The Tanana school district is $200,000 in the hole and needs the state to bail it out or faces a tough choice: Stop paying the bills, or stop paying teachers.
That's the message this week from Tanana City School District Superintendent John Bania.
Bania went to work for the shrinking district in August and found old unpaid bills, a quarter-million-dollar deficit and "financial chaos," according to interviews and a letter the superintendent wrote describing the budget woes.
Gov. Sarah Palin's rural adviser, John Moller, said he plans to visit the school on Friday. Bania hopes Moller will push for the Legislature to inject enough money into the district budget to make it to the next fiscal year.
The largely Athabascan village is two miles from the junction of the Tanana and Yukon rivers, roughly 130 miles west of Fairbanks. It's been shrinking steadily over the past several years -- and lately school enrollment has been dropping even faster.
In 1998, there were 104 students in the school, according to the state Department of Education and Early Development.
This year the district -- which is really just a single, kindergarten-through-12th-grade school -- started the year with just 39 kids.
Young people are leaving the village, said Charlie Wright, the local water plant operator and father of five. Wright moved to Tanana around 1990 from the village of Rampart.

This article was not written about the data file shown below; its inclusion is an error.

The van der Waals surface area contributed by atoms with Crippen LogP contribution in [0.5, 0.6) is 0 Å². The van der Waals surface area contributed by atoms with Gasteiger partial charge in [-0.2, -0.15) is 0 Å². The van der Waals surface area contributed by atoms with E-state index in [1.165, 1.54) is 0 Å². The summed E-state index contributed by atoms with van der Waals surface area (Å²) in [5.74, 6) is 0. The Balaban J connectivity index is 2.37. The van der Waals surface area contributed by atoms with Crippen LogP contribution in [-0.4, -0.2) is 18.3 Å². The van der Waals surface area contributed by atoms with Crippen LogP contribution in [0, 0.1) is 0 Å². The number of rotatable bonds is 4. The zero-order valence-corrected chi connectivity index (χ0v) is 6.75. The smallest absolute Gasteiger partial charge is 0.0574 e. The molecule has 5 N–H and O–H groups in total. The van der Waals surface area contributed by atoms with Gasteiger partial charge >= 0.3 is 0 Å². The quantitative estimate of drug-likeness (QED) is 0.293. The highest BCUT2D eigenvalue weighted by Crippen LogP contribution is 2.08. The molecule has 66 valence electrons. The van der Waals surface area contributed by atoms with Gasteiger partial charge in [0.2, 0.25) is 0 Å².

He was looking for opportunities, he said. Now Tanana kids are doing the same thing.
"As they get old enough, there ain't nothing here for them. They either got to leave for school or work."
The lack of jobs and housing, combined with a rising cost of living driven by high energy prices, is pushing people away Wright said.
But energy costs are high in other rural Alaska villages too. Bania writes that a slew of additional factors combined to create the Tanana budget shortfall, including:
• A 30 percent drop in enrollment since last year.
• $100,000 in invoices or bills that hadn't been paid the previous year, with some left over from two years ago.
• The district's earlier decision not to cut staff but to give raises and adopt an "exorbitant" health care plan.
The previous Tanana superintendent couldn't be reached for comment Tuesday or Wednesday.
"She never gave us a budget to see, and maybe that's our fault but we always kept requesting one," said School Board chairwoman Faith Peters, who lists the lack of students and high energy costs as main reasons for the shortfall.
The more students a district has, the more money it gets from the state. The sinking enrollment was likely a major factor in the schools' budget struggles in recent years, said Eddy Jeans, state director of school finance and facilities.
To save money this year, the school cut nonteacher employees' hours -- sometimes by half -- and canceled some athletic travel such as basketball trips, Bania said Tuesday.
Without help from the state, he wrote, the school will have to stop paying its electric, phone, water and sewer bills or ask teachers to wait for their final paychecks until this summer, when the new fiscal year begins.
Wright, the local parent, said that as the school shrinks and there are fewer activities, students are heading to charter schools in other communities.
The basketball teams did make it to the recent regional tournament in Fairbanks, though they didn't qualify for the state finals this week in Anchorage.
"Maybe next year. If there is a next year," Wright said.
Find Kyle Hopkins' rural blog at www.adn.com/thevillage. Call him at 257-4334.
By KYLE HOPKINS